Amazingly we are now into our 11th week of delivering in-person sessions again with our clients since reopening and I have been fascinated to find out what impact 8 months of lockdown has had on our clients and the industry as a whole.

First off since returning we have worked very hard to make sure people are confident that the gyms are safe environments, with strict cleaning regimes and booking systems in place. We have had great feedback from our clients and the gym members to say they feel safe and that the changes are working well.

However I would say at both clubs there is a reduction in visits overall.

Much of this might be down to the perception caused by the gyms being one of the last places to reopen following lockdown, which might lead people to think that it is not a safe environment for them. But the good news is that gyms throughout the world have been open for a good few months and as I and many others in the industry predicted there has been little evidence of the virus spreading in the gyms despite millions of visits worldwide (one study in England showed 22 million visits and only 19 related cases).

Now moving onto what I have seen with clients and members. As I wrote at the start of lockdown, the changes inflicted on many people’s lives during lockdown could potentially be a perfect storm for weight gain; less movement due to working from home; stress of living through a pandemic; work spaces right next to the kitchen; and gyms/health clubs and sports being closed could all be major contributors to weight gain.

Some people have gained weight to varying degrees, possibly feeling the pressure of the situation.  Those who haven’t gained weight have managed something that most of us couldn’t, so well done …and what’s your secret?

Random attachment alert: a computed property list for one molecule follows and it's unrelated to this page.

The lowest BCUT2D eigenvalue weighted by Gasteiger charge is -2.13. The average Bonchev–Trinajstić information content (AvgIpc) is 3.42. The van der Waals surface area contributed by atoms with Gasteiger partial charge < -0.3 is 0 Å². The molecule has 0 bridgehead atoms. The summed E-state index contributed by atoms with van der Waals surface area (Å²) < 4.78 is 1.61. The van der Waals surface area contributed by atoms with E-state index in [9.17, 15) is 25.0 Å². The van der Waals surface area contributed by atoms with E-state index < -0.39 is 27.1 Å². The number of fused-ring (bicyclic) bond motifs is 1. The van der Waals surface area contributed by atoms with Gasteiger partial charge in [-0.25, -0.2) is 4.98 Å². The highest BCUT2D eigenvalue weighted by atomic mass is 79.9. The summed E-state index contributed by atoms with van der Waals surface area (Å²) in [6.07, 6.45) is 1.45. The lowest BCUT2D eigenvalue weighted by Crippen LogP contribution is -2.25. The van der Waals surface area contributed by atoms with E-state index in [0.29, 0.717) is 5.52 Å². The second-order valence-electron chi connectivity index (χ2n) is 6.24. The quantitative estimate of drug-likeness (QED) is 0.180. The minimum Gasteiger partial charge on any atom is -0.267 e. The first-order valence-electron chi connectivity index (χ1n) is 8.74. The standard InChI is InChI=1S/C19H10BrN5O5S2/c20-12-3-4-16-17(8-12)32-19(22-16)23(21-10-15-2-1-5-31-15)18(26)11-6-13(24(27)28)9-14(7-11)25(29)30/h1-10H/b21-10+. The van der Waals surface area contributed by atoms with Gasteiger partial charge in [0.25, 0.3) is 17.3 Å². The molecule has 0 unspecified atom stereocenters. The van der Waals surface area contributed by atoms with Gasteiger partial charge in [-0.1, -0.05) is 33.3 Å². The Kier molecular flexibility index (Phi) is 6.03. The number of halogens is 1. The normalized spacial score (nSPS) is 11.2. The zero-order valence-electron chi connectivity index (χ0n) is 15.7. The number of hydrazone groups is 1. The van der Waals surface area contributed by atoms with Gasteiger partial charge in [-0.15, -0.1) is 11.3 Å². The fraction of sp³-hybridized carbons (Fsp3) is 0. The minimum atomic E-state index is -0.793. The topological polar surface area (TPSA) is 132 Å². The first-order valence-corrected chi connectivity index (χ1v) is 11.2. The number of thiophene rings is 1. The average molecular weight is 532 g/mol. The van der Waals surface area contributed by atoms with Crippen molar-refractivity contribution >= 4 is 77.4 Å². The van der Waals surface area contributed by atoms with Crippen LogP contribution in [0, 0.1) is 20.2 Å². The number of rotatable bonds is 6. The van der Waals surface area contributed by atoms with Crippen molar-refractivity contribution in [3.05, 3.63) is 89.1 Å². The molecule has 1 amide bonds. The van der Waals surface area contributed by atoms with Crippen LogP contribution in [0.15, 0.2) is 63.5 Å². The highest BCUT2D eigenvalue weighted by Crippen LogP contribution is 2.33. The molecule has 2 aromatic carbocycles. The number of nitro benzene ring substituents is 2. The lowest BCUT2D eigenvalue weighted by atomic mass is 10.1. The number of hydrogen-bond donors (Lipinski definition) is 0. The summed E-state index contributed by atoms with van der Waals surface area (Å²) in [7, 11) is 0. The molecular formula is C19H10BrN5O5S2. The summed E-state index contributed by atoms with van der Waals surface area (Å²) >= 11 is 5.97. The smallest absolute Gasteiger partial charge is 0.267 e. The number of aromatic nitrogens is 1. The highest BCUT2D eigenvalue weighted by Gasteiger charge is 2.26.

On a more positive note many people have picked up some really healthy habits over lockdown such as increasing their walking levels, taking up running or cycling, all of which will have a huge benefit to their cardiovascular fitness and mental health and can also help with weight maintenance.

Another positive I have observed through the pandemic is the increased exposure in the media to the benefits of exercise for our mental health. It feels like this is a fact widely accepted by everyone now and many people are no longer just paying lip service to it. It seems like lots of people are now fully buying into the fact that they need to keep moving to stay in a good place mentally.

Going into what looks like a pretty bleak winter ahead, I believe exercise will be as important as it ever has been for helping people with their mental health.

As was to be expected the lack of accessibility to gym and weights in general has led to a reduction in strength for those who were used to regular resistance training. Also, many of those who have adopted running/cycling have realised that to get the full package they will need to get some type of strength training into their regime so it’s great to see people turning their attention to a good structured strength training program (especially those in their 50’s and beyond).

Time spent sitting at workspaces at homes has led to a lot of people telling us they feel stiffer and have more aches and pains. So now more than ever we recommend that you incorporate some mobility exercises into your workouts and maybe set aside a bit of time each week to work solely on mobility.

When it comes to the fitness industry as a whole it seems like the bigger gyms may be suffering the most as people might be a bit apprehensive of working out in a space with so many others in it , even if social distancing measures have been put in place.

There may also be concerns that members in the bigger gyms may not fully adhere to the guidelines just by law of averages, which could ultimately increase risk. Also, the greatly reduced class sizes mean getting booked in for classes can be a problem for those that like to utilise the class part of their membership. So I think smaller, more bespoke gyms and studios may benefit in the long run from this.

Whatever your experience of the last 8 months, I hope that people now value their health and fitness more than ever and perhaps realise that getting healthy could actually save their life and put them in a much stronger position to cope mentally with whatever the world has to throw at them.

Who knows what is around the corner for us all, however I sincerely hope whatever it is we all manage to continue to take care of our health and one another.

Thanks,
Paul